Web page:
Archie is also symbolic of the ANZAC mythology, built up in great part by Australia’s official war historian C.W Bean. Archie, therefore, represents the flower of Australian youth and his reasons for wanting to join are also idealistic at best and naïve and innocent at worst. But they are more complex reasons than he may care to admit and here is where the director taps into the reality of why soldiers join up to fight. Yes the nationalistic fervour is present, as indicated by the singing of patriotic songs, propaganda and jingoism (particularly in the early stages of Australia’s involvement). He will see not wanting to ‘join up’ as cowardice. But Weir also indicates that while Archie publically indicates the need to fight the Germans ‘because he’d be ashamed of himself’ if he didn’t fight (which of course suggests a coming of age motive of boy becoming a man), Archie in his private moment seeks adventure and looks to see the world, whilst escaping his surroundings. Early in the film he reads a newspaper article folded up and kept inside a ‘Boy’s Own Adventure’ book and later is seen standing at his homestead gate, staring into the distance perhaps wondering what is out there in the bigger world. Later, he will agree with the sentiments of ‘not being pushed around for the rest of my bloody life’ suggesting far deeper motives for wanting to go to war.
Archie is also inspired by his Uncle Jack (Bill Kerr), who not only trains Archie but whose adventures have spurred Archie to seek adventure as his uncle once did. Interestingly, despite Archie’s upbringing, he has a strong friendship with Zac (Charles Yunupingu) a young Aboriginal stockman. When taunted by Les about ‘keeping the company of blacks’ and obviously reflecting the open and abhorrent racism of the period, Archie states very clearly ‘Zac’s my mate’. The weighting of the statement cannot be under-estimated, as the concept of a ‘mate’ in the Australian vernacular is suggestive of comradeship, closeness and equality. It is a testament to Archie and perhaps representative of a future Australia, where a younger generation will hold different views about their fellow Indigenous Australians.
The counterpart to Archie (and by extension the ANZAC myth) is Frank Dunne (Mel Gibson) who is a railway worker along with his three mates Bill (Robert Grubb), Barney (Tim McKenzie) and ‘Snow’ (David Argue). As the audience discovers these four, Barney and Bill are reading a newspaper report on the events at Gallipoli. Bill and Snow are clear on their desire to join up, whereas the lanky and unsure Barney is reluctant though shows interest when Bill declares ‘girls go wild over a uniform’. However, Frank is clear that he won’t be joining up and is not baited by Snow declaring that he’s ‘not scared to die for my country, Frank’. But Frank is unsettled and wants for more than to be a railway worker. The four decide to leave and whereas the other three will head off back to the city, fate will see Frank attend a country race – the very one which Archie is going to run in.
As the audience discovers, Frank represents another aspect of the Australian identity – he is of Irish background and therefore has been raised with little love for the British Empire. His larrikin sense of humour, deep cynicism and difficulty with accepting authority is perfectly conveyed by Gibson and permeates his performance throughout the film.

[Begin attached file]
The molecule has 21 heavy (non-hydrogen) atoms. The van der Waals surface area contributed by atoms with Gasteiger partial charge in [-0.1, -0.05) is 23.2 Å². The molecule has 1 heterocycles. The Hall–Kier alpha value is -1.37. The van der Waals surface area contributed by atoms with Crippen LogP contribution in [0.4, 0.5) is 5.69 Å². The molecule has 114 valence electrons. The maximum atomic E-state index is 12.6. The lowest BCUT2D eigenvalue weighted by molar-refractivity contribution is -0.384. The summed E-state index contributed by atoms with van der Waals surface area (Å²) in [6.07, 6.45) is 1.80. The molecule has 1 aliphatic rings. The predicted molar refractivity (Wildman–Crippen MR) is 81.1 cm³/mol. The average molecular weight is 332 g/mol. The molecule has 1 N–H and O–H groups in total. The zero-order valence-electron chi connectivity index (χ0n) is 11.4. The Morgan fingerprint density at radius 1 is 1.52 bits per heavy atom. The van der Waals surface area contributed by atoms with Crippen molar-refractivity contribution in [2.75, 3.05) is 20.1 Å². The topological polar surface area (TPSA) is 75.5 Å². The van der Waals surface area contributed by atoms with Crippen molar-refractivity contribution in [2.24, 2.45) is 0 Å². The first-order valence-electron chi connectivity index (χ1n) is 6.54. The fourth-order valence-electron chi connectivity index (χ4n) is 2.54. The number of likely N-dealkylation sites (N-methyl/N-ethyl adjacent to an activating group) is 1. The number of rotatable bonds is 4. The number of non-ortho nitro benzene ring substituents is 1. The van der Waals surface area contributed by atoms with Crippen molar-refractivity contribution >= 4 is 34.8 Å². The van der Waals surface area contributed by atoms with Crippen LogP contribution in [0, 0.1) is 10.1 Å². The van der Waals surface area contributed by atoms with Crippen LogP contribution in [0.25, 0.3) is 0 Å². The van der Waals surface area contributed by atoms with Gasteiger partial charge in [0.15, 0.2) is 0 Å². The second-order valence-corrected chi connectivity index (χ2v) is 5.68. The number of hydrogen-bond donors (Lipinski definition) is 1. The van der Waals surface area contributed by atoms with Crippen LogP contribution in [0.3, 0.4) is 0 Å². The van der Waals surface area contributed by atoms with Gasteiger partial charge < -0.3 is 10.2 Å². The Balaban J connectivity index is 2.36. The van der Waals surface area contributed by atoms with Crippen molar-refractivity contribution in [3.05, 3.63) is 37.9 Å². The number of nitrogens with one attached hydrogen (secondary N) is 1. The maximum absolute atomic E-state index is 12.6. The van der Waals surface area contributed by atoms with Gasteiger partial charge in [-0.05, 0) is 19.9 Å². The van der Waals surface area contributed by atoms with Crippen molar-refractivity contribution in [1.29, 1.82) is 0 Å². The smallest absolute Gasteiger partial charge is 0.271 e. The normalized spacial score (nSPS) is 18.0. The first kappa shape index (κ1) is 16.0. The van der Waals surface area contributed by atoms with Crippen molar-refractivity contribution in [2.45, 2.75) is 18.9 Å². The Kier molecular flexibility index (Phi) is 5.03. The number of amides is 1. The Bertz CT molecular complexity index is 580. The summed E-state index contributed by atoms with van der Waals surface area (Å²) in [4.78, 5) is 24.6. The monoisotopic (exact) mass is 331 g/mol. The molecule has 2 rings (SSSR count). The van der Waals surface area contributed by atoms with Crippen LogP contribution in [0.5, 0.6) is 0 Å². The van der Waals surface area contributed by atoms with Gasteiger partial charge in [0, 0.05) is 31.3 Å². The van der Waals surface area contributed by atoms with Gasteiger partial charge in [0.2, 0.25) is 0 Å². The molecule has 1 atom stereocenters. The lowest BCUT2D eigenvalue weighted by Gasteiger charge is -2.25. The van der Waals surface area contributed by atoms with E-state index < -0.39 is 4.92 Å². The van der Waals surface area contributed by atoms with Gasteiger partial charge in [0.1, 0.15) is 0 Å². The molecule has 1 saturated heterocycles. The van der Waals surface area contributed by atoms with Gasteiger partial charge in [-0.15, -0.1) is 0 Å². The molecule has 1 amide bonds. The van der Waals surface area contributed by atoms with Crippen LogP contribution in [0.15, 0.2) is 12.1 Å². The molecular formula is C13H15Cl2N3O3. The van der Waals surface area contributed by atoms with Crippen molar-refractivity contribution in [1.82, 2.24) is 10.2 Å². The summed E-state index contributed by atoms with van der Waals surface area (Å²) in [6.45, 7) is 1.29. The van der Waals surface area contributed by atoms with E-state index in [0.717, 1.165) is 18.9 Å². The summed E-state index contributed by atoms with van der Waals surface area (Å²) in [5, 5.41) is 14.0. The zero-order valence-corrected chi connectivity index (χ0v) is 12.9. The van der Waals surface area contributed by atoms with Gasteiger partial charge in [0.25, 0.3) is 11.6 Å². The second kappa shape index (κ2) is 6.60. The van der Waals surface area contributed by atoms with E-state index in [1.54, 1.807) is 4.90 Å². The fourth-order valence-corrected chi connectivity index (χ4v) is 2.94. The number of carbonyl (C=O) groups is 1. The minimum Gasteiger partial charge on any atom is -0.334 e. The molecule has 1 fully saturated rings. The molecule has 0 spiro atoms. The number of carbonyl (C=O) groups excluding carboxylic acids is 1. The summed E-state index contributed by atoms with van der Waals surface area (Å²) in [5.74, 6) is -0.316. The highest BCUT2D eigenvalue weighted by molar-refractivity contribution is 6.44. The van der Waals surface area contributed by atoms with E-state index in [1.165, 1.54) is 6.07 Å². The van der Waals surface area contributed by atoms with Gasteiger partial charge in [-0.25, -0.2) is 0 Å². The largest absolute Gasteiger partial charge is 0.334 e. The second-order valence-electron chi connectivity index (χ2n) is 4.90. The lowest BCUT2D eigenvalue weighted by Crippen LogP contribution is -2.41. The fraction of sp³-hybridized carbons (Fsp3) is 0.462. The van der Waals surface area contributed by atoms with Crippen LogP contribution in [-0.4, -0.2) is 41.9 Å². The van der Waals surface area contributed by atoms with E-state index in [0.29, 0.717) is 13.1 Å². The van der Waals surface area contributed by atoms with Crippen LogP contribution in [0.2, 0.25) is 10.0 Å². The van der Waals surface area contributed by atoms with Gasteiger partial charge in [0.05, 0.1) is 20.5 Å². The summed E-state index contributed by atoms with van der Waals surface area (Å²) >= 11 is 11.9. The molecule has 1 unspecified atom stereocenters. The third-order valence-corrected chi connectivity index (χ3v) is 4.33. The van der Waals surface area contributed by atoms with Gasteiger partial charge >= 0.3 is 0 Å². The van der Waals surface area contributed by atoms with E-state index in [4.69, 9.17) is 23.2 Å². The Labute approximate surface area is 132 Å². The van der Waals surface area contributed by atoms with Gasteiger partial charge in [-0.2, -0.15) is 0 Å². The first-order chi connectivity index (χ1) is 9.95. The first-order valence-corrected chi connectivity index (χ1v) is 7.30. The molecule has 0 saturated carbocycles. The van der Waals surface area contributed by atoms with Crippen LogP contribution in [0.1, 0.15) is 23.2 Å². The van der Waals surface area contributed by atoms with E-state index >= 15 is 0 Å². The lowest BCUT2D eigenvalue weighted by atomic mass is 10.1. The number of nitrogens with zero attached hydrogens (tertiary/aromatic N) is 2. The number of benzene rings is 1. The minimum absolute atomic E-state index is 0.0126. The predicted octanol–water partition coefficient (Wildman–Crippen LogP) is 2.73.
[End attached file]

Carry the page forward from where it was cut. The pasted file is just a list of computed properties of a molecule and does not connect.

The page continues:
The race meet is an interesting moment in capturing the spirit of the age. A band plays ‘It’s A Long Way To Tipperary’ as men drink beer and watch the races. Fate will also see Frank lose the race (and all his money in a bet) while Archie wins the race and the medal, as well as a handsome amount of money. What is fascinating is the recruitment drive that follows, in the form of the Lighthorse, an elite cavalry regiment and symbolic of a bygone age, out of step with the modern, industrial war that soldiers will experience for the first time.
Archie tells his uncle that he will not be returning home but his attempt to join the Lighthorse is thwarted and he is stranded. But he meets the now unemployed Frank in a restaurant and the audience learns a little more about the seemingly more worldly young man. Frank is ‘from the city’ and aims to get back to Perth, where he states he will help Archie join up under an assumed name. Archie is galvanised into action and they hop a train only to find themselves stranded in a desert. The crossing is an opportunity for the two to bond as well as air their differences regarding the war. Frank states with a strong sense of Australian nationhood ‘that it’s not our bloody war…it’s an English war, it’s got nothing to do with us’, leaving Archie angry and horrified. Yet the two bond and an old camel driver in a fascinating and interesting moment in the film saves them during their journey. The old man is perhaps symbolic of Australia’s turn of the century isolation and distance from the rest of the world when he indicates he didn’t know there was a war on. Indeed, he adds that he’s never even seen a big city. Like Frank, he is also puzzled at why Australia is involved, stating he ‘cant see what it has to do with us’. The comment that follows is doused in the dry, cynical and amusing humour that is often present in Australian larrikin humour and a nice touch by Weir.